161 West 93rd Street is a building on 93rd Street in Manhattan that was once the home of the Nippon Club, a gentlemen's club for Japanese Americans and Japanese nationals.
The club, founded in 1905 by Jōkichi Takamine, first occupied a townhouse at 334 Riverside Drive, between 105th and 106th Streets. The Renaissance Revival building at 161 West 93rd Street was designed for the club by the architect John Vredenburgh Van Pelt and erected in 1912. The American Institute of Architects guide describes the style as "the Chicago school crossbred with Florence", remarking that "the cornice is extraordinary; it sails overhead with the assurance of Lorenzo de'Medici". Windows alternate with a brick frieze, in the manner of the Metopes and triglyphs of a Greek temple.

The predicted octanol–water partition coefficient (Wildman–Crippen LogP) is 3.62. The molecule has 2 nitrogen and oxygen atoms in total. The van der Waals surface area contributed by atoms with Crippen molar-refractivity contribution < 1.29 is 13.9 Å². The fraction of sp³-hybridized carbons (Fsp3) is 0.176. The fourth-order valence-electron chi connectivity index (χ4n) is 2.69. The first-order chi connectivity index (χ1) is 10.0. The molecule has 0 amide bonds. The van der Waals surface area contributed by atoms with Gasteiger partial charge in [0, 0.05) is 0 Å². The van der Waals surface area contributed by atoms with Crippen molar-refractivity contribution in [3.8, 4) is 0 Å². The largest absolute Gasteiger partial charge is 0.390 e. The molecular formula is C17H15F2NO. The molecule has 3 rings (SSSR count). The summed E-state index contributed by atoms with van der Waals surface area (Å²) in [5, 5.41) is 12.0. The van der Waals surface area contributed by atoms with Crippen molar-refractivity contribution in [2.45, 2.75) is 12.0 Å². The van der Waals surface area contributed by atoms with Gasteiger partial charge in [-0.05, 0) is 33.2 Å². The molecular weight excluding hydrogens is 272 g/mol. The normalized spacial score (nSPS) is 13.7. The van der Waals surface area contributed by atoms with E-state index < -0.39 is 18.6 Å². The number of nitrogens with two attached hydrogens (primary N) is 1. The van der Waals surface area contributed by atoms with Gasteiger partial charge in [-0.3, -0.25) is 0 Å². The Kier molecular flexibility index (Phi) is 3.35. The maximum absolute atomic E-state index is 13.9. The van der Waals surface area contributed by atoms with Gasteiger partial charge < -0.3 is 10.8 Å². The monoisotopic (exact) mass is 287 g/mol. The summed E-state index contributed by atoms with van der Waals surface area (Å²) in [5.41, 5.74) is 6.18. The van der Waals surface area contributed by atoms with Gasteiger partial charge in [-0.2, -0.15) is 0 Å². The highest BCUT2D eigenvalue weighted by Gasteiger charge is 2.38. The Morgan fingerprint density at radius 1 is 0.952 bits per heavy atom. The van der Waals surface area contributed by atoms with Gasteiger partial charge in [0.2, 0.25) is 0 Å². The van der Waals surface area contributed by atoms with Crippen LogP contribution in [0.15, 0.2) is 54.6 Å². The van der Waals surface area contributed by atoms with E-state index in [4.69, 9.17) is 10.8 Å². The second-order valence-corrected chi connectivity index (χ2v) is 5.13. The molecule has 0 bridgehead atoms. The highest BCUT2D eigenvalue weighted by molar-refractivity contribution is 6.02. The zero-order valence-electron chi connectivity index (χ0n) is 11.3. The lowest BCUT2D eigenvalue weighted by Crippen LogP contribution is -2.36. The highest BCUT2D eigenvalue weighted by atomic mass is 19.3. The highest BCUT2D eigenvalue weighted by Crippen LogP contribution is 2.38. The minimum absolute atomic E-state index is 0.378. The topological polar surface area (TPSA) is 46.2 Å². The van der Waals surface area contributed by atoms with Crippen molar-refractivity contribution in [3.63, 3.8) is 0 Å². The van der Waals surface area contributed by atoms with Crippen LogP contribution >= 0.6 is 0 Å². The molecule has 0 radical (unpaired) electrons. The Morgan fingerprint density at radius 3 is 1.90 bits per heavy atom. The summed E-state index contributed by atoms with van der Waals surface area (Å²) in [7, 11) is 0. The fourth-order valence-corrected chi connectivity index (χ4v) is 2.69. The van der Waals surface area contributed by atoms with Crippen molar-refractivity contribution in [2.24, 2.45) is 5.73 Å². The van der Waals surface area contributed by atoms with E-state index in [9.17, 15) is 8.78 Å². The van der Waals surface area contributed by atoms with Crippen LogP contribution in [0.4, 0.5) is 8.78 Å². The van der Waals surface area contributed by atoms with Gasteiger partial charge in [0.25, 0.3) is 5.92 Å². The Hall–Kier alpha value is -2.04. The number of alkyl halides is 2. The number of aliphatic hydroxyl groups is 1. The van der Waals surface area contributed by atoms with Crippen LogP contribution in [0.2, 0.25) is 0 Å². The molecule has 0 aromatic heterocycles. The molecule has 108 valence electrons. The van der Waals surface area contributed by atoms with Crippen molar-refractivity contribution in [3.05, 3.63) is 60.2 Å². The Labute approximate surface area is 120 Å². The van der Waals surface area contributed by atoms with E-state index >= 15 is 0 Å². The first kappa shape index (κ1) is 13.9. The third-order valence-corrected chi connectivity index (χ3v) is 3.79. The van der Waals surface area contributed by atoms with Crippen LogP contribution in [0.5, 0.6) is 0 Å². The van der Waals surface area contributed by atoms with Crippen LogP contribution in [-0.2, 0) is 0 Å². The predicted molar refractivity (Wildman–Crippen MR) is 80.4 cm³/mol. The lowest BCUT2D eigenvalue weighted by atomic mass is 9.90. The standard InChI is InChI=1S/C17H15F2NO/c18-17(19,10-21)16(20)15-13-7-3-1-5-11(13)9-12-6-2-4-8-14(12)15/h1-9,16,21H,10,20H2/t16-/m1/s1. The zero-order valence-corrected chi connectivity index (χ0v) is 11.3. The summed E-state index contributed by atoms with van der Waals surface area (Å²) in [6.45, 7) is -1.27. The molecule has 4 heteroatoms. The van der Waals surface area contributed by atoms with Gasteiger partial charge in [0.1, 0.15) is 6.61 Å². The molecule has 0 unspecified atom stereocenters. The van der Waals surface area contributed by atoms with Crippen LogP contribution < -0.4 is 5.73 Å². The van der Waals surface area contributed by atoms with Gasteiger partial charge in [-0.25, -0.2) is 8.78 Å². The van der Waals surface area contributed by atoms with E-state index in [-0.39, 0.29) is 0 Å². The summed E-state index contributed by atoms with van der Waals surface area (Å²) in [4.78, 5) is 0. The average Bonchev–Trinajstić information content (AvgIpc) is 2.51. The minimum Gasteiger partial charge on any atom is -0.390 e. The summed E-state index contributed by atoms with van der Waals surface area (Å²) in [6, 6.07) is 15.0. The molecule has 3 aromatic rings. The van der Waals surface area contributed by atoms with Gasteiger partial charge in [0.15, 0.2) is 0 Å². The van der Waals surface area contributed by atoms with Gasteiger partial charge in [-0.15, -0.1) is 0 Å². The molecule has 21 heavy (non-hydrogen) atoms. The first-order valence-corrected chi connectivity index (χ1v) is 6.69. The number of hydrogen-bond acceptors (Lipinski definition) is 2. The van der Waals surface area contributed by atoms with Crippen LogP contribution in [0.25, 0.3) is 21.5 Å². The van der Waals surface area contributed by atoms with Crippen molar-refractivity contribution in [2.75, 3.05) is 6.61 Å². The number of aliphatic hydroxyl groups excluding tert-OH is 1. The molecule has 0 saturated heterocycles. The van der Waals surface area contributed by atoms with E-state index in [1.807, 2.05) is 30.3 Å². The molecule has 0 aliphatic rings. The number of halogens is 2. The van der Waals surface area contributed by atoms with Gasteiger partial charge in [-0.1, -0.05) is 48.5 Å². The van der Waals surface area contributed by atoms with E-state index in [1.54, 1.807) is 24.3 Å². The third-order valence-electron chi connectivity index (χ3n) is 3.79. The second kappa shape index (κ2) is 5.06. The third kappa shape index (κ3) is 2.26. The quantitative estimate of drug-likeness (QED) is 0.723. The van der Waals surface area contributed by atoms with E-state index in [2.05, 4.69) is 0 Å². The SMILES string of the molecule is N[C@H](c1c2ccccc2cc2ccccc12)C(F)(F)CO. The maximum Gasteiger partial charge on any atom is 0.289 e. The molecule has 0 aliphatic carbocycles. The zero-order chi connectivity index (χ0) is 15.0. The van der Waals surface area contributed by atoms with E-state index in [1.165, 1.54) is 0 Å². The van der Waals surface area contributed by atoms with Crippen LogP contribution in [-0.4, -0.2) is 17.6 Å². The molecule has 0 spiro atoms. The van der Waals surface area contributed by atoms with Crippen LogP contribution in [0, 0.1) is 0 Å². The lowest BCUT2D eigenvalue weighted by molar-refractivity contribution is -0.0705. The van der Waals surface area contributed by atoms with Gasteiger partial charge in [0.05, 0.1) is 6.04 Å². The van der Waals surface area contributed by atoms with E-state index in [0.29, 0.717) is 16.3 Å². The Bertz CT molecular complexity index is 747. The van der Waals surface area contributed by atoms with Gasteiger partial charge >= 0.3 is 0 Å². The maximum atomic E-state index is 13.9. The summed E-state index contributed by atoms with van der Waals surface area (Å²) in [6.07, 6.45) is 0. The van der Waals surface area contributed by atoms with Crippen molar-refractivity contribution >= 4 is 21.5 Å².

After the Japanese attack on Pearl Harbor, the building was seized by the federal government. In 1944, the Federal Office of the Alien Property Custodian sold the building to the Elks. Today, the building houses a church called Templo Adventista at its lower level and condominiums on the upper floors.